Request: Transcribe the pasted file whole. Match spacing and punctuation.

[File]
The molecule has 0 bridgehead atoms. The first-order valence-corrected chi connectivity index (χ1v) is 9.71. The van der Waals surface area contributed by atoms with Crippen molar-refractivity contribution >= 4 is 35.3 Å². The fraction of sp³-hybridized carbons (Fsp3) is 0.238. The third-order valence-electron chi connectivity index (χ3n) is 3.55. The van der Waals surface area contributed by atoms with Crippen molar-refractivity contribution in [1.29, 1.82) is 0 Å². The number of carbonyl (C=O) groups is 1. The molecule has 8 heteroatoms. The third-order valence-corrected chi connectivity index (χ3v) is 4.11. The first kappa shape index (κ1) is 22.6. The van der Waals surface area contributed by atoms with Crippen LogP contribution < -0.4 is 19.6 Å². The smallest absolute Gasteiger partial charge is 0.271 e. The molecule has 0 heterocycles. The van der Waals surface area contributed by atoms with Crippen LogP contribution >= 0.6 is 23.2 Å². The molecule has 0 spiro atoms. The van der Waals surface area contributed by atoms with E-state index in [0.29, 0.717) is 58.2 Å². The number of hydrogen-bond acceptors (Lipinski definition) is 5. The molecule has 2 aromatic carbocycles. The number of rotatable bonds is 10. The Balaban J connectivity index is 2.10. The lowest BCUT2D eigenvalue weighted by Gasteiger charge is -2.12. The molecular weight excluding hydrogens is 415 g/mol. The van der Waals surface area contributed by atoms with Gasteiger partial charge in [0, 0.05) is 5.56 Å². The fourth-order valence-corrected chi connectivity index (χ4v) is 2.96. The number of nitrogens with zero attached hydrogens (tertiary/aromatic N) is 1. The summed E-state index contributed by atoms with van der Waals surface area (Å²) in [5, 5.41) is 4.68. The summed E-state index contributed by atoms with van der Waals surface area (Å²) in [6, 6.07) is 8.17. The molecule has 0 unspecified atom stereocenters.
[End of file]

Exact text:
The molecule has 0 bridgehead atoms. The first-order valence-corrected chi connectivity index (χ1v) is 9.71. The van der Waals surface area contributed by atoms with Crippen molar-refractivity contribution >= 4 is 35.3 Å². The fraction of sp³-hybridized carbons (Fsp3) is 0.238. The third-order valence-electron chi connectivity index (χ3n) is 3.55. The van der Waals surface area contributed by atoms with Crippen molar-refractivity contribution in [1.29, 1.82) is 0 Å². The number of carbonyl (C=O) groups is 1. The molecule has 8 heteroatoms. The third-order valence-corrected chi connectivity index (χ3v) is 4.11. The first kappa shape index (κ1) is 22.6. The van der Waals surface area contributed by atoms with Crippen LogP contribution < -0.4 is 19.6 Å². The smallest absolute Gasteiger partial charge is 0.271 e. The molecule has 0 heterocycles. The van der Waals surface area contributed by atoms with Crippen LogP contribution >= 0.6 is 23.2 Å². The molecule has 0 spiro atoms. The van der Waals surface area contributed by atoms with E-state index in [0.29, 0.717) is 58.2 Å². The number of hydrogen-bond acceptors (Lipinski definition) is 5. The molecule has 2 aromatic carbocycles. The number of rotatable bonds is 10. The Balaban J connectivity index is 2.10. The lowest BCUT2D eigenvalue weighted by Gasteiger charge is -2.12. The molecular weight excluding hydrogens is 415 g/mol. The van der Waals surface area contributed by atoms with Gasteiger partial charge in [0, 0.05) is 5.56 Å². The fourth-order valence-corrected chi connectivity index (χ4v) is 2.96. The number of nitrogens with zero attached hydrogens (tertiary/aromatic N) is 1. The summed E-state index contributed by atoms with van der Waals surface area (Å²) in [5, 5.41) is 4.68. The summed E-state index contributed by atoms with van der Waals surface area (Å²) in [6, 6.07) is 8.17. The molecule has 0 unspecified atom stereocenters.